Scott Charbo, U.S. Department of Homeland Security

February 2006
By Scott Charbo, Chief Information Officer, U.S. Department of Homeland Security

Which emerging technology will have the biggest impact on your organization in the future?

There are two certainties in life that we all know: death and taxes. I submit that we add a third: Technology is ever-changing and evolving. If you don’t believe this, check your graveyard of cell phones and chargers.

When I was recently asked what technology will most impact the future of information technology, I paused. My concern is not having the foresight to predict based on the visible or known, but the foresight to predict based on what we don’t see. You don’t know what you don’t know. Who wants to be sucker-punched by the future? While it is painful, you can argue that this is where the great fortunes are, and will be, made.

The most impact on all of the architectures and enterprises will come from the disruptive platform that we don’t see. Success will be based on how well we are able to accommodate a disruptive change. While I cannot predict who will be the bearer or what exactly the product will be—if I could, I would not be writing this—I can be sure that there will be a disruptive technology that will change how we view some aspect of life or business. It is our jobs as leaders to prepare for these shifts in how we operate.

The entrepreneur in me sees the 12-year-old in some class just now learning about the physics of sound or about algebra. Or, it may be someone else who is just now getting his or her first Internet connection in some remote corner of the world. These are the places and times that allow people to think outside of the box and apply a different thought process to the simple routines that most of us are locked into. Suddenly, someone shows us another, easier, process for the same task we have been doing over and over. A disruptive technology that changes lives is born. We have all read the great stories of garage-inventions and how they came to be.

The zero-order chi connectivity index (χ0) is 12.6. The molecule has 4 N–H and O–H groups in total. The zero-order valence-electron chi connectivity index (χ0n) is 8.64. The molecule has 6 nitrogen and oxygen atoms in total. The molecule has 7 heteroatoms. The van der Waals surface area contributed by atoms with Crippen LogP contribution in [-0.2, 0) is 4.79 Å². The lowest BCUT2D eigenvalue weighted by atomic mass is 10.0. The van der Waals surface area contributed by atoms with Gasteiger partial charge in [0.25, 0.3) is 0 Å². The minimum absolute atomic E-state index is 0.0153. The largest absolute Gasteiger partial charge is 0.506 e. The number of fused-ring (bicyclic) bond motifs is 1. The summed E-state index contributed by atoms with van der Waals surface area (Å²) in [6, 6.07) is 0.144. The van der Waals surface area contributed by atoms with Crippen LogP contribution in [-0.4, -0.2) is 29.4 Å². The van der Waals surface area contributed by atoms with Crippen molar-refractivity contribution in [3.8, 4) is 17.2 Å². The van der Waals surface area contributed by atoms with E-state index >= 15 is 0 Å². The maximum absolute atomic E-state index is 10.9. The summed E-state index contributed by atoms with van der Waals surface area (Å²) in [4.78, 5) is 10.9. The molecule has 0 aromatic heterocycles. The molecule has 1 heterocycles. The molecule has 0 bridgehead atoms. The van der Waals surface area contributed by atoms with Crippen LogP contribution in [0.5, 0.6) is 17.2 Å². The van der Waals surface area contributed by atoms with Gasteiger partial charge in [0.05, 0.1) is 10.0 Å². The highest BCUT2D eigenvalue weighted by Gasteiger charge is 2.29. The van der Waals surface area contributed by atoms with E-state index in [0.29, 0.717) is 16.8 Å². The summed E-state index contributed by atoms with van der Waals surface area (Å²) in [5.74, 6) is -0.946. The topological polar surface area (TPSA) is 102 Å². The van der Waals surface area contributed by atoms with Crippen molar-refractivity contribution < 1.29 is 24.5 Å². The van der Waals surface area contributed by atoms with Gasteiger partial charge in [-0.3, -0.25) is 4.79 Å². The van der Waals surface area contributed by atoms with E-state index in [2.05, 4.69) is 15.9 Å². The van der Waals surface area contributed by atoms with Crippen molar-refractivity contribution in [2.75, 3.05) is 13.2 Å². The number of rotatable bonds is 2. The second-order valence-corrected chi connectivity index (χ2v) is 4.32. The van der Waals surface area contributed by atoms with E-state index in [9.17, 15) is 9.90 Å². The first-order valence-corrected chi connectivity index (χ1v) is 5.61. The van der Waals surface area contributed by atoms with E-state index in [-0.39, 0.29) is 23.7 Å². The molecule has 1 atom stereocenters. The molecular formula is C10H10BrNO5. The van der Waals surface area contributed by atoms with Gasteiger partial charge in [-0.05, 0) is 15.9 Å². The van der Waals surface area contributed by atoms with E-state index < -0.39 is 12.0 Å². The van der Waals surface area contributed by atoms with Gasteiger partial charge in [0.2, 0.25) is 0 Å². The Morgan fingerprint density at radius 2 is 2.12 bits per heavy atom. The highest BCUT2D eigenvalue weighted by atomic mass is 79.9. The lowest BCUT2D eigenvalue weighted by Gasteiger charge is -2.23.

I may have side-stepped the real question, but it is more fun to think like this. It is like trying to think about infinity or how large the universe is—but back to the question.

The easy answer to the question would be to say some wireless, mobile, radio frequency identification or optical-sensory device is the next new technology. All of these technologies are important and will allow different ways to collect data or to distribute information. In some cases, they offer a cheaper way of doing things, certainly faster in a lot of cases. However, the problem created is usually data overload. How do I manage 25 hours of data in a 24-hour day? Now there is disruption. This question leads to my real passion—data.

I think the next great disruptive force will be an absolutely different way to manage and distribute data as information. Notice I did not say store and distribute data. Maybe we don’t need to store data at all. Maybe we only need to collect data at the time we need information and then we can dispose of the data. After all, we only want the information. Doesn’t this change the landscape of an information technology architecture? I know it will send the database administrators and those who build and sell storage area networks screaming. Remember, technology is ever-changing.

The greatest portions of information technology cost are in the management of the data behind the scenes and with the end user needing to complete tasks that make information technology important. A secondary cost item often overlooked is the need to distribute masses of data rather than just the information that is needed. A different approach or view of data management certainly will change these costs—and all aspects of information technology. Once again, disruptive and unpredictable.

“Easy” usually wins every time. An approach to data management that would change software licensing, hardware configurations and network capacity issues is surely a technology that impacts the very heart and soul of any architecture. “Easy” wins again.

So, this brings me back to the third certainty in life. The future will tell, and won’t it be fun to find out.

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